My day starts with me being completely lost in Shinjuku, searching for an event going by the name of ‘Shinjuku Magic of Hallowe’en’. I was under the impression that the event included a massive street parade of people dressed in spooky costumes, but nothing of the sort appears to be happening. I give up searching and head back to the train station.
Outside Shinjuku Station, there is a television crew and a few people dressed up, standing in front of a big stage. With over two hundred entrances to the station, I have inadvertently stumbled upon the event I was here to see in the first place; and by the looks of it, the show is just about to start. Excellent timing as always. The lights come up, white smoke billows from machines either side of the stage, and the band come out, much to the delight of the ghosts, witches, and Iron Man.
Today I get the pleasure of seeing Anna Tsuchiya singing live. Former Kamikaze Girls actress-turned-model-turned-singer, she is simply amazing. I am about six rows from the front of the stage and have a great view. The music is great. The atmosphere is great. The weather is great. Anna sings two songs about Hallowe’en in English, before contractually mentioning video game Psycho Break; the sponsor for the event.
For the third and final song, we get a little bit more from the smoke machines, and Anna sings her third single, and first top ten hit, ‘Rose’.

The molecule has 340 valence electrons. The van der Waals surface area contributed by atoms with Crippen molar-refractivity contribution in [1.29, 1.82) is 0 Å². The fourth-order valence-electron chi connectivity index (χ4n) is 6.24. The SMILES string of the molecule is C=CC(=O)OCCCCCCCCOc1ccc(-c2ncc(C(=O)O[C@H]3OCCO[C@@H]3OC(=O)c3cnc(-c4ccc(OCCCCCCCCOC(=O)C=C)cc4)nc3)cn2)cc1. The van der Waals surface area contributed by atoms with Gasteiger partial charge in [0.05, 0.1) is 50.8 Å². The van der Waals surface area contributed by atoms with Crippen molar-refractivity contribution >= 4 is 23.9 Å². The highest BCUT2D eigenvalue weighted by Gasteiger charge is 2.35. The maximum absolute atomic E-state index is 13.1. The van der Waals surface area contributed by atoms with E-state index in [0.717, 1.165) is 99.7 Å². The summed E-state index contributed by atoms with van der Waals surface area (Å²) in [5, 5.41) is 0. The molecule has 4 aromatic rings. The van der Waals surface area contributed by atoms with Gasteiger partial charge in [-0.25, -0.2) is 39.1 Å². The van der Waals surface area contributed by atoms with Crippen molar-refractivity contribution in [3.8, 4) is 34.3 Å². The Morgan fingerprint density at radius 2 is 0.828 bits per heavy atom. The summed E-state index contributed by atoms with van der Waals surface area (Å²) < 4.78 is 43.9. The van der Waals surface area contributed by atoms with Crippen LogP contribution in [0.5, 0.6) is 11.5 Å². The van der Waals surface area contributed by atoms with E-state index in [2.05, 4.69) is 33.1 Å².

After singing, she thanks the crowd and the band leave the stage. One minute later the entire crowd has dispersed and I am the only one standing at the stage. So much for the Hallowe’en parade. I follow the rest of the crowd into the train station and head back to Taito-ku.
The day is still warm, so I decide on a mid-afternoon bicycle ride. I cycle over the Sumida River in a straight line for ninety minutes, stopping off at the odd shrine or temple along the way. Eventually, I arrive at the Arakawa River and cross over into Edogawa. I haven’t been here before today, and I can’t find anything to do. I cycle around for a while until the sun begins to set.
After watching the sun from the bridge, it starts to cool, so I race back to Asakusa.
Tonight, I have been invited to a party celebrating the one year anniversary of a sumo restaurant. I have things to do first though, so I arrive rather late; everyone is already drunk. Blind drunk. A few of my friends from the boat party are here too, and they are struggling to stand. A never-ending supply of glasses filled with a suspicious green liquid seem to be appearing from nowhere, and the familiar drinking chant of, “Yoi yoi yoisho,” makes its rounds. A sumo wrestler consumes a giant bottle of tequila in one go.
My masseur is here too; he tells me that my shoulders were the hardest that he ever had to massage in his entire career. Or at least I think that’s what he said, his slurs somewhat difficult to decipher. I join in with the proceedings, enjoying the all-you-can-drink spread put on by the owner. Karaoke ends just as quickly as it starts, and bottles of spirits are passed around. I stay, drinking until I am dizzy, before deciding it is time to go home. As I leave, I am handed a gift bag filled with lovely souvenirs to go with my memories.